Common Questions and Helpful Answers About NC Criminal and DWI Charges
It is natural to have many questions and concerns when charged with a crime in North Carolina. These charges can have serious consequences and long-lasting effects on those charged with their families, so they need reliable answers quickly. Here, Todd Browning and Howard Long share their answers to many of these tough questions. Find out their thoughts on DWI, traffic charges, and many other crimes.
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Who Gets My Property When I Die in North Carolina?
As is typically the case in the legal world of wills, trusts, and estates, the answer is it depends.
The Probate Process
To begin to answer this question, you must first understand what the probate process is and why it exists. In its simplest form, probate refers to the process through which the probate court determines how to distribute your property after you die.
The probate process is of importance because it accomplishes several important objectives, such as the following:
- Provides for the orderly transfer of the title of your property upon your death.
- Ensure that creditors receive notice, an opportunity to present their claims, and payment.
- Extinguishes claims of creditors who do not timely present their claims.
- Ensure your property is properly distributed to those who are entitled to receive it.
Non-Probate or Probate Property
To determine how a probate court will distribute your property upon your death depends first on the type of property involved; that is, whether the property is probate property or non-probate property.
Non-probate property is property that bypasses the probate court process mentioned above and passes directly to your listed beneficiaries. Generally, you must take some type of affirmative steps prior to your death for property to qualify as non-probate property.
Non-probate property includes:
- Life insurance
- Joint with the Right of Survivorship Owned Accounts
- Payable on Death (POD)/Transferable on Death Accounts
- Joint with Right of Survivorship or Tenants by the Entirety Real Property
- Joint with Right of Survivorship Titled Automobiles
- Inter Vivos Trust Property
Such non-probate property does not pass through the probate court process. Instead, your non-probate property transfers to your designated beneficiaries pursuant to the terms of the legal instrument creating it, often referred to as a will substitute.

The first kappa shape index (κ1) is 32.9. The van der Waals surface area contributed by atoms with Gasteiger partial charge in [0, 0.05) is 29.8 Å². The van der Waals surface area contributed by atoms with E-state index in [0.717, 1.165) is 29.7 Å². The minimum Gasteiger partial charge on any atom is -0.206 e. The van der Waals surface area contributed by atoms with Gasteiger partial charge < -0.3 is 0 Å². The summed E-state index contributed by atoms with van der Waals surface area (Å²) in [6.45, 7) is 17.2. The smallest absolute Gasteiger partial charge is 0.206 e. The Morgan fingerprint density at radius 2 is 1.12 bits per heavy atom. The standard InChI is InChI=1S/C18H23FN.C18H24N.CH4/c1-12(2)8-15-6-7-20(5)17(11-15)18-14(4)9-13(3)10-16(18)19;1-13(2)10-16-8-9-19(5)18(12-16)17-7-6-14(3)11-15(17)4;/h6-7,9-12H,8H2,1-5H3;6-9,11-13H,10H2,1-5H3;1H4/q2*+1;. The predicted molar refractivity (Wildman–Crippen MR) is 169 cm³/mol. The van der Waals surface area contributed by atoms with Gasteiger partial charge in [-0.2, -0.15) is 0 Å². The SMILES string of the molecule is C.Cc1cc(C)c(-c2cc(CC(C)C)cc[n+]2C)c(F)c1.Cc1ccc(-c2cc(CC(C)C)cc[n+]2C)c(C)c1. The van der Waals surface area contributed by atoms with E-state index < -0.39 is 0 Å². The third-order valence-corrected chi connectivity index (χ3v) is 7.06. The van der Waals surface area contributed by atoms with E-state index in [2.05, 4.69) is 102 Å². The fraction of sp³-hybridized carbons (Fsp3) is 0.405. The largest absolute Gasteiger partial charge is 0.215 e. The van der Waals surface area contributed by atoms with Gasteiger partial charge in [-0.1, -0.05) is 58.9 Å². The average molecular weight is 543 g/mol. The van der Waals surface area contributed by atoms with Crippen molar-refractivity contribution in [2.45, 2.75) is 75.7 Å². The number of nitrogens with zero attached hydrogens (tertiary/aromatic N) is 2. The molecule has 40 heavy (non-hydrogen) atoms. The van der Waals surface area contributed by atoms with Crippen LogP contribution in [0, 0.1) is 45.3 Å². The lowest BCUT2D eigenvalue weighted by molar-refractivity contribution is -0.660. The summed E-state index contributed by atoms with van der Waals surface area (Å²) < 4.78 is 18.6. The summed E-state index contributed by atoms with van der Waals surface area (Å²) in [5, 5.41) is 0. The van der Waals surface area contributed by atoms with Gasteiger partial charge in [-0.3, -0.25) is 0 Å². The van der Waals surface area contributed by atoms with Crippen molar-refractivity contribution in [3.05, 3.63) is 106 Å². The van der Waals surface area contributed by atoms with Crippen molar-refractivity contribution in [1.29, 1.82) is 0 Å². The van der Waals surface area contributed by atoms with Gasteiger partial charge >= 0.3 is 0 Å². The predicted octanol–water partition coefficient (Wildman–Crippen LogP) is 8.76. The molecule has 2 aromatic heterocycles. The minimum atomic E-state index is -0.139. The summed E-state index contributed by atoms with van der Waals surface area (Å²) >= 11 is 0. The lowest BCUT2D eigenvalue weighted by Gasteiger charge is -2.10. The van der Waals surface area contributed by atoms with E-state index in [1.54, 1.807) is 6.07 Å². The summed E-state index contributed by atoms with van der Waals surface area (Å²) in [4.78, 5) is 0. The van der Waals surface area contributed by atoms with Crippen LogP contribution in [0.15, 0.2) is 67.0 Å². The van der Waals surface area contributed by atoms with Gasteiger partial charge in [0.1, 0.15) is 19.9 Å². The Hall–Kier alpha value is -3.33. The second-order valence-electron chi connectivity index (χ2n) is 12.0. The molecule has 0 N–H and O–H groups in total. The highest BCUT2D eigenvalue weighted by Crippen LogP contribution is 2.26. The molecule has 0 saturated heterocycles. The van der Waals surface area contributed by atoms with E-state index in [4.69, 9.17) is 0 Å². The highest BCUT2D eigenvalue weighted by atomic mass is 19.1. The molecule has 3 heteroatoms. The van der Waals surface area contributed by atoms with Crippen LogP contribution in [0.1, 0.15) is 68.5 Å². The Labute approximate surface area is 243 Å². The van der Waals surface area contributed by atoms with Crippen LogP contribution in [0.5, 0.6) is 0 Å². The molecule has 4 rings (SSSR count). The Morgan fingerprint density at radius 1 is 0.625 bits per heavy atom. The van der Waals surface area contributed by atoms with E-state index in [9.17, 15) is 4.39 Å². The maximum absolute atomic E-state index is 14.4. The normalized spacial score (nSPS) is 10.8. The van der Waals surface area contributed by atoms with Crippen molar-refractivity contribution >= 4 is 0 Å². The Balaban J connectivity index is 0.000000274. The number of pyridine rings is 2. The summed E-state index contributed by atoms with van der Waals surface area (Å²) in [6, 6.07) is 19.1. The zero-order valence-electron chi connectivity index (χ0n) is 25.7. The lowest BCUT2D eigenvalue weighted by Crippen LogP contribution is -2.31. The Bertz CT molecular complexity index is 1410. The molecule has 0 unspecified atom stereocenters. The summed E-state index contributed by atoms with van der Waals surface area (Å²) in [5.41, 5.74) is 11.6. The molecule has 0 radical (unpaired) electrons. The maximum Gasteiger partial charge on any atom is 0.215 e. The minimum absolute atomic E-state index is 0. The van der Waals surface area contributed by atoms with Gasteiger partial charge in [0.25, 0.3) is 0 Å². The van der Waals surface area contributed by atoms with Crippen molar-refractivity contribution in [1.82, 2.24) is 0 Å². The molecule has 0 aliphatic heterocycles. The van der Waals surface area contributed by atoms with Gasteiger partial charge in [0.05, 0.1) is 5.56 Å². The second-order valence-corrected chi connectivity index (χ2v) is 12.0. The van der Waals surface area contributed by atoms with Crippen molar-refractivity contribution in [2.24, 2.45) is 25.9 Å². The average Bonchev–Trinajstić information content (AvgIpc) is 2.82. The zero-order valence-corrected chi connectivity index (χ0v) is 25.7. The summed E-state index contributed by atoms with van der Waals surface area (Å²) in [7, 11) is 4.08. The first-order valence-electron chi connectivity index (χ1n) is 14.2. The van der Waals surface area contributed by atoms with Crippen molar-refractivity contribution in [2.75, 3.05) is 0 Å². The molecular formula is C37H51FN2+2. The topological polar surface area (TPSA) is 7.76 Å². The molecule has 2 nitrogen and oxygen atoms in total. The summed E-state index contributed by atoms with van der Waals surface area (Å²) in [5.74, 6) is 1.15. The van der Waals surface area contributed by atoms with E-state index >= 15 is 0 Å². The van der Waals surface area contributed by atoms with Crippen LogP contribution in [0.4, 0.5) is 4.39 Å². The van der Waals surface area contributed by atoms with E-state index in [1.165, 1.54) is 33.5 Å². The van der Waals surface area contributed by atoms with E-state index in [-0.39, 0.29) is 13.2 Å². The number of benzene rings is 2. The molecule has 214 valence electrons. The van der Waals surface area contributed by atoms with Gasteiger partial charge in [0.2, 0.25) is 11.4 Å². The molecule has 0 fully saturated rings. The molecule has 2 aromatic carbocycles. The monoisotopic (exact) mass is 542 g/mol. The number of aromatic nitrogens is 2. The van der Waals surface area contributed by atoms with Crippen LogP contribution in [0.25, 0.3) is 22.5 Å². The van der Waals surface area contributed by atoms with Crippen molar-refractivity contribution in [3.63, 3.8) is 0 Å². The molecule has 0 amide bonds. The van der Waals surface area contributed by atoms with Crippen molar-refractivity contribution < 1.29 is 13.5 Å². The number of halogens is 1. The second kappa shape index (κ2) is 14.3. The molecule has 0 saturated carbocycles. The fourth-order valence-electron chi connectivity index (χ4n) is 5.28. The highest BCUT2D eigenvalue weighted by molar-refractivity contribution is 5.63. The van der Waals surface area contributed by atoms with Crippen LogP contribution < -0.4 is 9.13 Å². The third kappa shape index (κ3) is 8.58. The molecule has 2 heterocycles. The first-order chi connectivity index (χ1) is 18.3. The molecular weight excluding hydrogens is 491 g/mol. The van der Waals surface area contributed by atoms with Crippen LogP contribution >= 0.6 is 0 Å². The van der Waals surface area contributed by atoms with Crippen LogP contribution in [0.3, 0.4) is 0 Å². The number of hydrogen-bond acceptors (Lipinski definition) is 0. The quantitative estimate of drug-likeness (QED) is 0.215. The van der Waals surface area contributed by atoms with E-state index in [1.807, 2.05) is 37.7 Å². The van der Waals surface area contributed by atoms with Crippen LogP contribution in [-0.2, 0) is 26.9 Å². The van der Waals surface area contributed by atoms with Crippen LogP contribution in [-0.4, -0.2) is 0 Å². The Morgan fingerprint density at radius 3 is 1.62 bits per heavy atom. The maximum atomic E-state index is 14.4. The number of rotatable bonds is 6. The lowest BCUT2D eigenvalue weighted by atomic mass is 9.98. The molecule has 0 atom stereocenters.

If the property in question does not qualify as non-probate, the property will be classified as probate property and pass through the probate court process.
Last Will and Testament Versus Intestacy
Who your probate property passes to depends on whether you have a valid Last Will and Testament. If you do have a Last Will and Testament, your probate property passes according to its terms. However, if you do not have a Last Will and Testament, or if it does not dispose of all of your property, your probate property passes intestate, which means according to the laws set forth in the North Carolina General Statutes.
While intestacy laws are complex, the basic order of who will take your probate property if you do not have a will is as follows:
- Your surviving spouse
- Your children, grandchildren, and great grandchildren, or issue
- Your parents
- Your siblings
- Your grandparents/aunts and uncles
- Your next-of-kin
- Escheats to the state
Contact the Probate Attorneys at Browning & Long, PLLC Today
To ensure that your property passes to the people you want it to, it is important to discuss your alternatives with an estate planning and probate attorney. Our attorneys at Browning & Long, PLLC can assist you in this endeavor. Contact us today online, or by phone at 980-207-3355, to begin protecting your family's future, as well as your own legacy.
What is a Do Not Resuscitate Order (DNR) in North Carolina?
In North Carolina, a Do Not Resuscitate Order (DNR) is a medical order signed by a physician that alerts emergency personnel that you do not wish to receive cardiopulmonary resuscitation (CPR) in the event of a medical emergency. This means that if you have DNR in place, health care professionals will not try to revive you by using CPR if your heart stops beating or you stop breathing. The DNR is only a decision to withhold CPR, not the administration of other medical treatments such as a feeding tube, surgery, blood transfusions, and pain medicine. These latter medical treatments, as well as other life-prolonging measures, are typically addressed in a person’s living will, either on its own or as part of a health care power of attorney.
When is a DNR Necessary?
Unlike a living will and a health care power of attorney, a DNR is not a necessary component to everyone’s North Carolina estate plan. In fact, careful consideration should be given before having a DNR implemented. In most circumstances, a DNR is used only for the very elderly, the frail, and the critically ill for whom it wouldn't make sense to perform CPR. Additionally, not understanding the difference between a living will and a DNR may result in medical treatments being administered, or withheld, in a manner inconsistent with your desires.
It is advisable to discuss the option of a DNR with both your North Carolina estate planning attorney, who may be able to utilize other legal tools to better address your goals and objectives, and your physician, who would be the person who needs to prepare and sign the DNR order, to ensure that your health care decisions are planned effectively.
Talk To an Estate Planning Attorney
Our estate planning attorneys are here to answer your questions and help achieve your goals and objectives. Call our North Carolina office today at (980) 207-3355, or contact us online, to discuss your estate planning needs.
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